Actor and comic Rob Schneider thinks he contracted COVID-19 in January, weeks before it was known to be spreading all over the United States unchecked.
“I didn’t know what it was until after,” said Schneider in an interview in late October with The Atlanta Journal-Constitution to promote his three upcoming shows at Center Stage in Midtown Dec. 4 and 5. “For weeks I felt run down. It was tough to breathe. My heart was racing.”
By the time he taped his Netflix special Feb. 29, he said he felt OK.
“We just got in under the wire," he said. “People were starting to get nervous, but they were still going out. We did two sold-out shows. It was an honor to be able to be the last Netflix comedy shot before everything shut down.”
But, he said there were some lingering after-effects from the virus. He dubbed it “brain fog."
“I’ve always been a little dense anyway,” Schneider said. “It took me longer to figure out basic stuff like where my car keys were. I feel like I’ve been coming out of that the last month."
Schneider, 57, often plays goofball characters in Adam Sandler films and starred in his own popular “Deuce Bigalow: Male Gigolo” movies. But during the interview, he was well-spoken and thoughtful off camera, not even attempting to make jokes. Instead, he referenced philosopher Noam Chomsky multiple times and expressed how difficult it is for people to change their beliefs — even if their beliefs are based on false premises.
“You have to be careful if you are trying to change someone’s belief system,” Schneider said. “If you do it poorly, people get angry and attack.” Humor, he said, helps.
The show Atlantans will see in a reduced-capacity Center Stage will be 100% new material from what he performed on his Netflix special “Asian Momma, Mexican Kids.” (The two Friday shows are sold-out. The Saturday show still has tickets available.)
“I’ll talk about having to deal with the wife 24/7 during COVID,” he said. “It tests your relationship. It tests your finances. It tests your sanity. We are not going to know the real ramifications of all this yet. We have to be careful not to panic our children and make them more fearful of the world." (He has two young children with his wife, Patricia, and an older daughter from a previous marriage, Elle King, a pop singer.)
He said the Center Stage shows are among the first he’s done since the pandemic in an indoor space. And, he is not doing these shows for financial gain.
“I just need to get out of the house,” he said. “This is not a money gig. I want to talk to people who want to listen and want to be entertained. I am a satirist for our times.”
Since the pandemic began, he has dabbled in shows featuring people in cars. He found them wanting: “You don’t get a real response. You get honking instead of laughter. It’s hard for my brain to connect a honk to, ‘Oh, they liked it!’"
After the pandemic began, he said he was fed up with Democratic-run California and all its wildfires, sold all his property there and moved to Arizona. “I didn’t like the way California was shutting down the economy,” he said. “The state seems to be coming apart at the seams.”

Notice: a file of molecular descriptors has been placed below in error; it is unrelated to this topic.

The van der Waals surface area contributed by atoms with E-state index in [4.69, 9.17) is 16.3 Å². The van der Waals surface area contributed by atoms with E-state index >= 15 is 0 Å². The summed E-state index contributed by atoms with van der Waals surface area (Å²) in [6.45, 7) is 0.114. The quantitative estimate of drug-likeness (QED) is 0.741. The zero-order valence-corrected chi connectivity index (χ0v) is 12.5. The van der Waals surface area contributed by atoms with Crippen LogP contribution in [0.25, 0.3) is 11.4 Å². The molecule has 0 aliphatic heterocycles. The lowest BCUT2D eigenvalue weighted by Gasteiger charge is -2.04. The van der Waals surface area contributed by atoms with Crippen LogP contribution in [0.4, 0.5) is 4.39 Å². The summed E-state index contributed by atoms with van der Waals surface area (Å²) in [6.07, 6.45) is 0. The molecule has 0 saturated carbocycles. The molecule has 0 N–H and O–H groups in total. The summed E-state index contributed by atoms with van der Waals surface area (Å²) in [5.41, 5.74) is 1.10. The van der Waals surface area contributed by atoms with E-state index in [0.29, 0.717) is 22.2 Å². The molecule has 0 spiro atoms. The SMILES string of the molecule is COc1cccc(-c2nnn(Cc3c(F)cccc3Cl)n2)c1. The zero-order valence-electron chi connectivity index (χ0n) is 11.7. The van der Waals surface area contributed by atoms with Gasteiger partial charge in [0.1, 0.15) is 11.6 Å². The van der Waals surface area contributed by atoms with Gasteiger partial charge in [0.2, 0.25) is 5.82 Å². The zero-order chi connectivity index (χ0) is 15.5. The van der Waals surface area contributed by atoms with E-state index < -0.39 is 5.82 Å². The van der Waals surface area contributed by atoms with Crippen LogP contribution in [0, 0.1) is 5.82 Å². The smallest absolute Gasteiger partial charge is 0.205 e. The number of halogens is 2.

While he has Libertarian tendencies, he said tech companies are too powerful and need to be reined in. He watched Netflix’s “The Social Dilemma” and was deeply disturbed. “They are deciding what the truth is,” he said. “You are the product. Artificial intelligence is now manipulating us and inflaming hostilities. It’s an antitrust issue. The biggest companies, like Google and Facebook, need to be broken up like AT&T years ago."
Schneider also is taking on an issue Bill Maher likes to discuss personal responsibility for one’s own health. He is very much against big pharmaceutical companies.
“Politicians are afraid to talk about it,” he said. “How are we going to take care of seniors? How are we going to get them off so many prescription drugs? We need people to lose weight in a safe way. My mom is 91 years old. She got COVID. She got through it. It was rough. She’s not taking any prescription drugs. There are better ways to do it."
The “Saturday Night Live" alum knows people are not buying tickets to see him express his more erudite thoughts. Rather, they want to be reminded of him in films like the latest Netflix movie starring Sandler, “Hubie Halloween.”
“Silly comedy is king,” Schneider said. “Adam Sandler is a prince of a human being. He makes these films as a way to hang out with his friends as much as he wants to make good movies. I promise my stand-up show will not be that serious. It’s very silly."
And he won’t take political sides during his show: “It’s important not to alienate people or make them feel uncomfortable when they are coming to enjoy themselves and have a laugh.”
7 and 9:45 p.m. Friday Dec. 4 and 7:30 p.m. Saturday, Dec. 5
Rodney Ho writes about entertainment for The Atlanta Journal-Constitution including TV, radio, film, comedy and all things in between. A native New Yorker, he has covered education at The Virginian-Pilot, small business for The Wall Street Journal and a host of beats at the AJC over 20-plus years. He loves tennis, pop culture & seeing live events.